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The Real Reason Your Stuffy Nose Gets Worse at Night

Good morning! The birds are chirping, the sun is tickling the sky, and… oh, no. You can’t breathe out of your nose. 

How can you have congestion when you went to bed in perfect health and with a clear nasal passage to bat? Did you catch a bug through the night? 

Breathe (through your mouth, of course), and let’s talk about stuffy noses.

Why Does My Nose Get Stuffy at Night?

You may be interested to learn that a stuffy nose is not always a nasal cavity jam-packed with lots of fun “treasure.” In fact, a stuffy nose is the result of a swelling in the tissues of your nasal cavity. 

While we most often associate a stuffy nose with a cold or the flu, a stuffy nose can be triggered by a number of common, and often harmless, factors. A stuffy nose feels worse at night or after a long slumber because of a little thing we call: gravity.

Standing in the upright position allows mucus to drain from the nose normally; a free flow of mucus generally means a clear nasal cavity. When you lie down, mucus gets trapped in the nose with nowhere to go, so it remains in place and accumulates. 

To top it off, blood pressure changes in the lying down position. More blood flows to the upper extremities, causing a swelling in the tissues, which results in a narrower nasal passage. Pair an accumulation of mucus with a narrower nasal passage, and temporary congestion is inevitable. 

Common Causes of a Stuffy Nose

Man Blowing His Stuffy Nose

A traffic jam of mucus doesn’t just happen out of thin air; it has to come from somewhere. A stuffy nose can result from a wide variety of triggers, but the most common causes of a stuffy nose are: 

  • A cold or the flu
  • Sinus infection
  • Allergies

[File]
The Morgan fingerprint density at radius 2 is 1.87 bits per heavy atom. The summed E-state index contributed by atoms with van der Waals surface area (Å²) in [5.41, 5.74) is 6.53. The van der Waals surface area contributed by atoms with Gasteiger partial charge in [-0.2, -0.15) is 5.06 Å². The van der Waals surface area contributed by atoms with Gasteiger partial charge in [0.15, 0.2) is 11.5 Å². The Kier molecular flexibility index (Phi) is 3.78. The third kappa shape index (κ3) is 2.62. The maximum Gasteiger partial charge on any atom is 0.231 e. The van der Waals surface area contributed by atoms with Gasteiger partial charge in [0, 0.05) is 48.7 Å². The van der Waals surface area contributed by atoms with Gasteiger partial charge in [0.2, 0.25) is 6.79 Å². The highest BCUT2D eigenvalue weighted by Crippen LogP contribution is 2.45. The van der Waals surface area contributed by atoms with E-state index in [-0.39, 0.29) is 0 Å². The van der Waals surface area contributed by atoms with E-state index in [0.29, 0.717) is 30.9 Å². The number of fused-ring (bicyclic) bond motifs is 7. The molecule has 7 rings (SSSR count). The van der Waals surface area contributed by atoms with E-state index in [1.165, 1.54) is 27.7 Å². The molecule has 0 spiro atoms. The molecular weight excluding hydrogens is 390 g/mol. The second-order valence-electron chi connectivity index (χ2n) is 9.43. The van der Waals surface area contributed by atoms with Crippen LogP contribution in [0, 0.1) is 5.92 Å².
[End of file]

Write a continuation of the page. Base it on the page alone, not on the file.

• Excessive use of nasal sprays
  • Pregnancy
  • Nonallergic rhinopathy (nasal irritation caused by non-allergy irritants like dry air, alcohol, spicy foods, strong odors, etc.)

How Do You Prevent Nasal Congestion at Night?

We now understand why nasal congestion increases through the night, and we are left with the question: how do you prevent nasal congestion at night?

Use a Humidifier

A humidifier is one of the most helpful resources to reduce nasal congestion or stuffy nose through the night. 

Using a humidifier year round is essential. During the fall and winter months, humidity levels dip as temperatures dip and the heat is on. During the summer months, your AC sucks the humidity out of your indoor airThese low levels of humidity can cause an uncomfortable home environment and, if left unchecked, can take a toll on your health. Central heating and regular air conditioner use will only exacerbate a dry air problem in your home.

A humidifier works to increase relative humidity (RH) in your home to achieve an optimal level between 40% and 60%. When home humidity levels are too low, your body lacks the key moisture it needs to function at maximum capacity. 

In particular, low levels of humidity in your home can dry the cilia (small, hair-like structures that trap mucus) in your nasal airway, which causes mucus to crust and harden. The result of hard mucus is uncomfortable congestion or, potentially, a bloody nose. 

A humidifier will increase the moisture in your bedroom environment, which will help to keep your cilia properly lubricated. This necessary lubrication will help to clear your nose of mucus build-up overnight preventing a stuffy nose in the morning. 

Canopy humidifiers have an auto mode feature that increases humidity output through the night when your body needs it the most. Breathe easy and enjoy your mornings congestion-free!

Additional Tips

Using a humidifier and elevating your head are two of the most effective ways to address common cases of nightly congestion. 

There are, however, a few additional DIY tips you can incorporate in your daytime and evening routines to improve congestion through the night. They are:

  • Place pillows under your head to slightly elevate your shoulders and head.
  • Drink plenty of clear, sugar-free, and non-alcoholic fluids throughout the day. 
  • Reduce the frequency of cigarette smoking or use one of many smoking aids to break the habit.
  • Avoid snacking or eating a complete meal within 2 hours of going to bed. 
  • Enlist the help of a nasal wash or saline spray to loosen mucus in your nasal cavity before bed.
  • For simple tips to address congestion in your baby or small child, you can read our blog post How to Cure Congestion in Babies

If you suffer from chronic nightly congestion or you experience difficulty breathing through the night, you should speak with your doctor. The tips provided in this blog should not replace consultation with a licensed medical professional. Your doctor can effectively prescribe or recommend OTC medications for allergies, sinus infections, acid reflux, GERD, and more.